The Eagles released one of their former first-round picks on Thursday.
One who hadn’t played a snap in 29 years.
In a bizarre roster transaction, the Eagles formally waived one-time first-round pick Bernard Williams, who was an All-Rookie offensive tackle in 1994 but was suspended for six games in July of 1995 after a positive marijuana test, then suspended again that October for the remainder of the season.
He never played an NFL snap after his rookie year.
Williams never applied for reinstatement to the NFL and has remained on the NFL’s suspended list for nearly three decades.
According to an Eagles spokesman, NFL officials contacted the Eagles recently and explained that they were clearing out decades-old players on various reserve lists when Williams’ name surfaced. Since the Eagles had never released Williams, he was still technically a member of the team.
The Eagles never bothered to release him and there was never really a reason to. He wasn’t getting paid, he wasn’t gaining pension credit, he didn’t count against the roster. He was a forgotten guy on an obscure reserve list, and it’s likely current Eagles brass didn’t even know he was still technically an Eagle.
Williams’ career began with so much promise.
He was the 14th player taken in the 1994 draft — the Eagles’ last first-round pick out of Georgia until Jordan Davis — and had an outstanding rookie year. He’s one of six Eagles first-round picks to start every game as a rookie in the last 40 years. The others are Tra Thomas, Corey Simon, Lane Johnson, Carson Wentz and DeVonta Smith.
The Eagles drafted Kansas State offensive lineman Barrett Brooks in the second round in 1995 because they knew there was a chance Williams might get suspended. Brooks wound up starting all 16 games in 1995 and enjoyed an 11-year NFL career.
Williams went on to play for the British Columbia Lions of the CFL in 2000, the Memphis Maniax of the XFL in 2001, the Detroit Fury of the Arena League in 2001 and 2002 and the Toronto Argonauts of the CFL in 2003 and 2004.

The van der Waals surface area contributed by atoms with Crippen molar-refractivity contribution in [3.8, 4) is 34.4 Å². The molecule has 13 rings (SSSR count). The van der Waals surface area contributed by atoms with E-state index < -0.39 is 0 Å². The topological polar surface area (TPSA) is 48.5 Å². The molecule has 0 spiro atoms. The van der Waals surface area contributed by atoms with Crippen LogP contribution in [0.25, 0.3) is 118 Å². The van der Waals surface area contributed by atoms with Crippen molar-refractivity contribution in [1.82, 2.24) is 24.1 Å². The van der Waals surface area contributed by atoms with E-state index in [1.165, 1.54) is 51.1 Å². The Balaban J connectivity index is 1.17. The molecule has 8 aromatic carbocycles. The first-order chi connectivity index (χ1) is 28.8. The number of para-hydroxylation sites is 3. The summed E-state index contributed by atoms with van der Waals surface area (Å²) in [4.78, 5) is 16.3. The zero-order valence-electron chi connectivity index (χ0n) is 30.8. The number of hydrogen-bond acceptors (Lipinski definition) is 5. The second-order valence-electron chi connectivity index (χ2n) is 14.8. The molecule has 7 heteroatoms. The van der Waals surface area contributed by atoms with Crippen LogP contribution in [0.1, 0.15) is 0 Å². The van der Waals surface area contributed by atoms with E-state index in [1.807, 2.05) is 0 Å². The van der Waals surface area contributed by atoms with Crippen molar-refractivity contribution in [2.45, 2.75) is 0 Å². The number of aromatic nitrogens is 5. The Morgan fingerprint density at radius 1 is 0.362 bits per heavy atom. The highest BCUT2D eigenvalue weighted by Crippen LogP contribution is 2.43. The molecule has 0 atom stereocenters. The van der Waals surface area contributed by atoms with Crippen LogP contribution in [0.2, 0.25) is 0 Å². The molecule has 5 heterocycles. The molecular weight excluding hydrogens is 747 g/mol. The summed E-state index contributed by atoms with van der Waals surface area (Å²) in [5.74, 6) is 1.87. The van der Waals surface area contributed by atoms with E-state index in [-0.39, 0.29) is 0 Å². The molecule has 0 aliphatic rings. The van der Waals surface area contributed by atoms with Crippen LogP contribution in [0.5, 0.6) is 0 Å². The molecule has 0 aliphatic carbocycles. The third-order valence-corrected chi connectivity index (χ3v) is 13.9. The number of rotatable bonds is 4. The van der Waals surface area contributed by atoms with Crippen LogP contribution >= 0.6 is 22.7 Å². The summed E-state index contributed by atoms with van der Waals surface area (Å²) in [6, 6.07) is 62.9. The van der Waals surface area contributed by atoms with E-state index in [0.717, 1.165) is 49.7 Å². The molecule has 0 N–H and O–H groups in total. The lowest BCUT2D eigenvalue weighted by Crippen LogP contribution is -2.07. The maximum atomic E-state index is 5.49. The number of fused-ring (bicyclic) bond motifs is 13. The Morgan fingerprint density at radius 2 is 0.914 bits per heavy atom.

But his last NFL game was Christmas Eve 1994, when the Eagles lost to the Bengals 33-30 at Riverfront Stadium in Rich Kotite’s final game as Eagles head coach.
As training camp opened at West Chester in late July of 1995, new Eagles owner Jeff Lurie said NFL confidentiality rules prevented him from talking about Williams, but speaking generally about players who get suspended, he said, “In any sport, I think you’ve got to be disappointed in any athlete who doesn’t do everything to maximize his God-given abilities for the organization, teammates and most importantly himself.”
Lurie blamed previous owner Norman Braman for the organization drafting a player like Williams when there were red flags he believed they should have seen.
When Lurie bought the team from Braman, he revamped the entire scouting department into something that actually closely resembles what has brought the Eagles tremendous success during most of Lurie’s tenure here.
“They had nobody doing player personnel, they had two scouts who were covering the country but in a rather haphazard way,” Lurie said that day at West Chester.
“It was a mess. … It was an obvious weakness, part of the baggage I inherited. You’ve got to be the best information-gathering team. You’ve got to have a strong scouting department. You’ve got to have incredibly detailed analysis in terms of the players’ background, personality profile, family background and that to me is where we are because of what we put into place.”
Only one top-16 pick league-wide has played fewer games since Williams, and that’s Charles Rogers of the Lions, the second pick in 2003. He played in 15 games from 2003 through 2005.
Williams, 51, can now be claimed by any other team.
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